Robert Benson: “I think the short answer is I am not absolutely certain and hence the reason for the question but as I understand it, first and foremost you cannot take a grouse out of season, in other words if you’re going to do anything with that bird, catch it in a net or whatever it may be then it’s got to be done during the grouse season. To take a grouse out of season is, as far as I’m aware, illegal”.
Nick Sotherton: “Even if it’s for medication, even if you catch it, dose it and let it go?”
Robert Benson: “Yeah, yeah. Then the second point is I think in order to do a direct dosing or anything else it needs to be under a vet’s control, I think that’s how it should work”.
Nick Sotherton: “Yeah, this all stems from very helpful advice from Natural England, came out a few years ago, why they suddenly decided we needed to be told I don’t quite understand, but I think what it does it illustrates the timeliness of what we’re saying to you today, because I think this whole catching and/or medication of grouse is very much under the spotlight and there are people drawing the attention of it to the authorities in a way that I don’t believe is entirely helpful, so I think we need to be on the right side of the law and regulations because there are people looking to stop it, and we know that because there are conversations going on with the various authorities. So this is very, very timely and I think we need to think very carefully about what we’re doing, because there’s a very big risk that it’ll stop”.
Ian Cox [affiliation unknown]: “You’ve stressed the risk of under-dosing when you’re treating the birds, and in one of your slides you mention the use of standard strength wormer. Is there any merit at all in using double strength wormer on grit or not?”
Professor Mike Taylor: “As I understand it, there is a higher strength but it’s not licensed. The problem is always licensing products and you’ve got to be very careful. Again, as I understand it, the current thinking is the standard dose rate is stopping the incoming larvae but not necessarily killing the adult worm. You may have to think about, under veterinary advice, using a higher strength treatment when you’ve got a high worm burden, say in the autumn, to kill the adult worms. But it does have to be under veterinary supervision, it’s not licensed, you have to get a special licence, am I right?”
Nick Sotherton: “Yeah, these are questions that we’re not asking the regulator because I don’t really want to be bringing this to the attention of the regulator, ‘cos I suspect that they’re involved in [inaudible] so we’re trying to keep a lot of this under the radar, but we do know that questions are being asked”.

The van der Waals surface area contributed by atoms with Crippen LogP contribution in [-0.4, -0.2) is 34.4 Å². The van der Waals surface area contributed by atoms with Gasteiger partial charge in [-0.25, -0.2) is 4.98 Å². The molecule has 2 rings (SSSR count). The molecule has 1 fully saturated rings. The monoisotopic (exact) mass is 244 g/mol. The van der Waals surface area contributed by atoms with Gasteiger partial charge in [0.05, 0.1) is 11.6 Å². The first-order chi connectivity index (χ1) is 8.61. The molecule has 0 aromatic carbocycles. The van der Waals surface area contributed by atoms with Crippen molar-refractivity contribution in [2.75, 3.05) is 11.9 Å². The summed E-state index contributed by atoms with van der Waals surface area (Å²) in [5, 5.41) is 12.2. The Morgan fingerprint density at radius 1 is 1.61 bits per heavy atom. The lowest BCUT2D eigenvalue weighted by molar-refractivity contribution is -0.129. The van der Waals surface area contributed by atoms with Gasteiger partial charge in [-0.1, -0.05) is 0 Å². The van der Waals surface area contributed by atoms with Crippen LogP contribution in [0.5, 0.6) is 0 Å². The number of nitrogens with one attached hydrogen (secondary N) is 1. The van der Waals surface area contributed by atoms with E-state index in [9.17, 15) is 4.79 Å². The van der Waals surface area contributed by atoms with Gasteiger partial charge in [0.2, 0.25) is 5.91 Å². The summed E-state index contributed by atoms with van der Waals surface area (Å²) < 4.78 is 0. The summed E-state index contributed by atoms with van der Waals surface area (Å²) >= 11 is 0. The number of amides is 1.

Richard Byas [Sandhill Veterinary Services]: “We have asked the regulator because obviously we are, having made the high strength grit, it has been approved, so when we do use it, yes, VMD [Veterinary Medicines Directorate, DEFRA] are aware that it is being used”.
Nick Sotherton: “That’s very helpful, thanks for bringing that up”.
This Q&A session surprised me in three ways. First of all, how unguarded the questions and answers had been. That did change later in the day and probably as a consequence of Amanda Anderson (Director, Moorland Association) pointing out me and my colleague to various GWCT staff and delegates (it wasn’t done very subtly!). Subsequent comments were, on the whole, a lot more guarded, although several delegates either didn’t get the message or chose to ignore it, as you’ll see in future blogs about this seminar.
The second thing that surprised me was the stupidity of some of the questions. I’ve always thought that there’s no such thing as a stupid question but I’ve changed my mind. If you’ve just spent an hour listening to two experts warning about the consequences of over-using medicated grit, why would you then ask whether routine use of medicated grit ‘as an insurance policy’ was a good idea?
What surprised me, most of all, about this session was the lack of understanding about the legalities of medicating red grouse and the GWCT’s unwillingness to ask for clarification from the regulator for fear of drawing attention to it and the consequences which may follow from that. Here is an organisation that promotes the use of anti-parasitic drugs and advises the grouse shooting industry on their use and yet it doesn’t know what’s legal and what isn’t. I found Nick Sotherton’s comments particularly shocking. On the one hand he was cautioning that people needed to be on the right side of the law and working within the regulations, but then admitted to being ignorant of the law and wanting to keep the issue ‘under the radar’ because if the authorities knew what was going on they may well put a stop to it.
As it turns out, the authorities may well want to take a closer look at what’s going on, particularly on the grouse moors of northern England. After the seminar I did a bit of research in to the legalities of medicating red grouse and the methods that can/can’t be used to administer the drugs.
In Scotland, the catching up of red grouse at night to direct dose with an oral wormer drug is covered by a specific General Licence. This licence permits an ‘authorised person’ to temporarily catch red grouse at any time of year except for the period between 16th April and 31st July (the breeding season), for the purpose of administering a veterinary drug. The methods permitted include the use of nets and lamps or other dazzling devices.
In England it seems to be a bit more complicated. I found a 2012 Natural England Technical Information Note (#TIN104) , which may well be the advice to which Nick Sotherton referred in his comment. According to this document (see page 4), the catching up of red grouse for the purposes of administering a veterinary drug is only permitted in the open (shooting) season. Catching birds during the closed season, or at any time using a net, cage-trap or spot-lights at night, requires authorisation from Natural England. However, the information in this TIN seems to be referring specifically to medication used to combat Louping-ill virus, a tick-borne disease. There isn’t any mention of medication relating to the use of de-worming drugs.
This technical information from NE seems to be at odds with the GWCT’s own advice, published in 2004 which gives a step-by-step guide to catching up red grouse at night for the purpose of administering a wormer drug, using lamps and nets and with no reference to requiring a licence!
It also seems a bit weird that a veterinary drug can be administered to red grouse during the open (shooting) season. What about the potential for that drug to be passed in to the human food chain if the treated bird is subsequently shot? Perhaps the oral drug (Levamisole hydrochloride) used in the direct dosing of red grouse isn’t of concern to the regulators? Although it appears that this drug is used as part of a suite of drugs in chemotherapy treatment, which sounds pretty toxic to me.
Perhaps someone from Natural England and SNH will read this and be able to clarify the legal position?
Failing that, some FoIs may be in order.